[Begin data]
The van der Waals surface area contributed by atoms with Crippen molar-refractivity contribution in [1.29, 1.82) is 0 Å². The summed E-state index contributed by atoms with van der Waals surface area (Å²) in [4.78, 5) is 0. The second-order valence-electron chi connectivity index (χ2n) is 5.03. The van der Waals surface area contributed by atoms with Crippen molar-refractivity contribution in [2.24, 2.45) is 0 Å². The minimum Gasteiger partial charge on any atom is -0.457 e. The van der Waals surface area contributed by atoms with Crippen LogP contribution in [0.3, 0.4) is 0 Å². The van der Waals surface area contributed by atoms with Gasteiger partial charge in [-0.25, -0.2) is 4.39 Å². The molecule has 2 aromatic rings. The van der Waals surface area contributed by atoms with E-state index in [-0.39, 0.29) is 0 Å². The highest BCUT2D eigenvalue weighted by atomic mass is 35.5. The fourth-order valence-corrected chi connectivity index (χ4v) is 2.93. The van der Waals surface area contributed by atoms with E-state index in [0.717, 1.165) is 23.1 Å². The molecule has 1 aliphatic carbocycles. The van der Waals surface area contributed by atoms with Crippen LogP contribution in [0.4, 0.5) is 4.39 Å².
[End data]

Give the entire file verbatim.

The van der Waals surface area contributed by atoms with Crippen molar-refractivity contribution in [1.29, 1.82) is 0 Å². The summed E-state index contributed by atoms with van der Waals surface area (Å²) in [4.78, 5) is 0. The second-order valence-electron chi connectivity index (χ2n) is 5.03. The van der Waals surface area contributed by atoms with Crippen molar-refractivity contribution in [2.24, 2.45) is 0 Å². The minimum Gasteiger partial charge on any atom is -0.457 e. The van der Waals surface area contributed by atoms with Crippen LogP contribution in [0.3, 0.4) is 0 Å². The van der Waals surface area contributed by atoms with Gasteiger partial charge in [-0.25, -0.2) is 4.39 Å². The molecule has 2 aromatic rings. The van der Waals surface area contributed by atoms with E-state index in [-0.39, 0.29) is 0 Å². The highest BCUT2D eigenvalue weighted by atomic mass is 35.5. The fourth-order valence-corrected chi connectivity index (χ4v) is 2.93. The van der Waals surface area contributed by atoms with E-state index in [0.717, 1.165) is 23.1 Å². The molecule has 1 aliphatic carbocycles. The van der Waals surface area contributed by atoms with Crippen LogP contribution in [0.4, 0.5) is 4.39 Å².